Sunday reading, in print | 03.06.2012

For a couple of years I practically stopped buying cookbooks. I felt I owned quite a few and wanted to get better acquainted with those before acquiring new ones. But recently the temptation has been too great, so I’ve ended the moratorium.

I am hugely excited by April Bloomfield’s A Girl and Her Pig, which I’d awaited impatiently since my first meal at The Spotted Pig quite some years ago. The book lives up to the high expectations. It’s lovely, design and photography wise; it’s personal, from the introduction to the headnotes and of course the recipes themselves. For a mouth-watering preview, check out Lottie + Doof’s timely rendition of the rhubarb fool with cardamom cream, as well as the Amateur Gourmet’s enthusiastic post about curry, which Adam unabashedly calls The Best Curry of Your Life, though, in the book, April simply calls it ‘My Curry.’

Recently, I really enjoyed Joe Beef chefs Frédéric Morin and David McMillan’s interview in Lucky Peach magazine, all the deadpan talk about the grueling and sometimes outright unsavory realities of restaurant life. Had I known about the restaurant when we were in Montréal last summer I would have loved to go, though admittedly, as with another long-coveted Montréal dining experience Au Pied de Cochon, I would probably not have made a reservation in time anyway. For now I have the inspiring cookbook. And I am plotting to go back and be better prepared.

Have I mentioned how much I like Kurt Gutenbrunner’s restaurants? His beautiful recent cookbook includes the most beloved recipes — creamed spinach that is reason alone to go to Blaue Gans, the quark and paprika spread liptauer that should accompany every summer apéritif, gulash for the colder months… — but also unexpected stunners: ramp spaetzle! It is high time to acquire a spaetzle hobel.

And a happy surprise arrived right around my birthday a couple of months ago when my mother sent me Jennifer McLagan’s Odd Bits: How To Cook the Rest of the Animal. As the name clearly states, it’s all about cooking cheeks and tripe and brain and kidneys and such. Brilliant. Especially since a very real butcher recently opened very near us, one that receives entire carcasses and cuts them up right in front of you, tongue, head, trotters, and all. A truly accessible world of nose to tail eating lies ahead.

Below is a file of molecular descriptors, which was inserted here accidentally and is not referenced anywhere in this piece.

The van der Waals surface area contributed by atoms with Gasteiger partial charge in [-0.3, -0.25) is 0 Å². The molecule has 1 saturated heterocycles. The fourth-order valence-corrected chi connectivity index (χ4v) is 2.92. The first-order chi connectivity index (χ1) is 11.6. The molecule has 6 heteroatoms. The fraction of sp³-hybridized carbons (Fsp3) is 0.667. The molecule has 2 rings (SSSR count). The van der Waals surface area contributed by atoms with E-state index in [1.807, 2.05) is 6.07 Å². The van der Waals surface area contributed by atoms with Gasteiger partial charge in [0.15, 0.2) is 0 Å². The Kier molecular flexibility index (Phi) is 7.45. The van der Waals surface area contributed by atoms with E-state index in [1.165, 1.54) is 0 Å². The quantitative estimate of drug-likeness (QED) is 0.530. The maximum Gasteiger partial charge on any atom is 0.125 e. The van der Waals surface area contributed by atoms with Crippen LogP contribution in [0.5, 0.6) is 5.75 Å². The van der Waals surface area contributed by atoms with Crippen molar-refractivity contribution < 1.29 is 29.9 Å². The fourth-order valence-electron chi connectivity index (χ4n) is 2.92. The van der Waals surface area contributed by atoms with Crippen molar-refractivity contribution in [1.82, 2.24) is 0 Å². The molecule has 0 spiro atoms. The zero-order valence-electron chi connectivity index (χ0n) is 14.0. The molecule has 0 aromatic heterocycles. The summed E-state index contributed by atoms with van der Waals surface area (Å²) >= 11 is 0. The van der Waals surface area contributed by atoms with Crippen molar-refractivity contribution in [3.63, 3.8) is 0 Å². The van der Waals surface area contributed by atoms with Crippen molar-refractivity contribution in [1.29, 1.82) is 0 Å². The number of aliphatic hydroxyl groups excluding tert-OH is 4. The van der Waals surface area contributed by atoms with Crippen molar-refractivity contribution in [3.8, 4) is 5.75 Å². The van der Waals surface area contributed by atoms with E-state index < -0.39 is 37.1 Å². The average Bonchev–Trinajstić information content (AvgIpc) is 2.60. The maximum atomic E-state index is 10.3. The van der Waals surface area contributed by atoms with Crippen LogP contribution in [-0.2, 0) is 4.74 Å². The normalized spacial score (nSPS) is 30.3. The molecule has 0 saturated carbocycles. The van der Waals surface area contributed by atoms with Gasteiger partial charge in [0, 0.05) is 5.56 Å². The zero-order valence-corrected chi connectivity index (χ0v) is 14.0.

Happy Sunday!

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7 Responses to “Sunday reading, in print | 03.06.2012”

  1. Smith & Ratliff Says:

    This post really resonated with me, as we just made the carrot, avocado, and orange salad from April’s book, and just two weeks ago, we were in Montreal where we ate at both Au Pied de Cochon (twice, in fact!) and Joe Beef. Sounds like have similar tastes!

    • valerie Says:

      I’m glad you liked the post and thanks for your comment, which allowed me to discover your blog. Just from a quick browsing trip I must say I’m with you about Murray’s, and chicken liver mousse! It’s lovely. And how lucky of you to have been to Au Pied de Cochon and Joe Beef, you are clearly much better prepared. I will keep dreaming over the cookbooks, until our next trip…

  2. Michelle Says:

    I’ve really slowed down my cookbook buying, too (except for old ones I find at antique and junk stores). For a long while, there really weren’t many that interested me. Seems like a lot of good ones have come out recently though. And all of these are on my list!

    • valerie Says:

      Michelle, I know there are so many tempting cookbooks, it’s hard – though necessary – to make a choice. These were simply irresistible!

  3. baconbiscuit212 Says:

    I saw that on Lottie + Doof too! Have you made anything out of Bloomfield’s book yet? I was going to make those ramp butter toasts with fried kale eggs, but I never got around to getting quail eggs. I ended up using my ramps for something else!

    We might be surfing the same eating wavelength. I love KG too (his Hungarian goulash with spaetzle at Cafe Sabarsky? I dream about it). I didn’t get into Au Pied de Cochon either. I had this idea that if I showed up early enough and looked hungry, the hostess would take pity on me. No luck. It was closed for a private party!

    • valerie Says:

      I’ve read through large chunks of April Bloomfield’s book, but haven’t made anything from it yet. If I have time today I was hoping to reimagine her rhubarb fool recipe as ice cream. We will see. My experience at Au Pied de Cochon was extremely ill unprepared. At the last minute I decided to trudge through half of Montreal on foot with my three children hoping to grab a late lunch there, only to discover they are closed for lunch…

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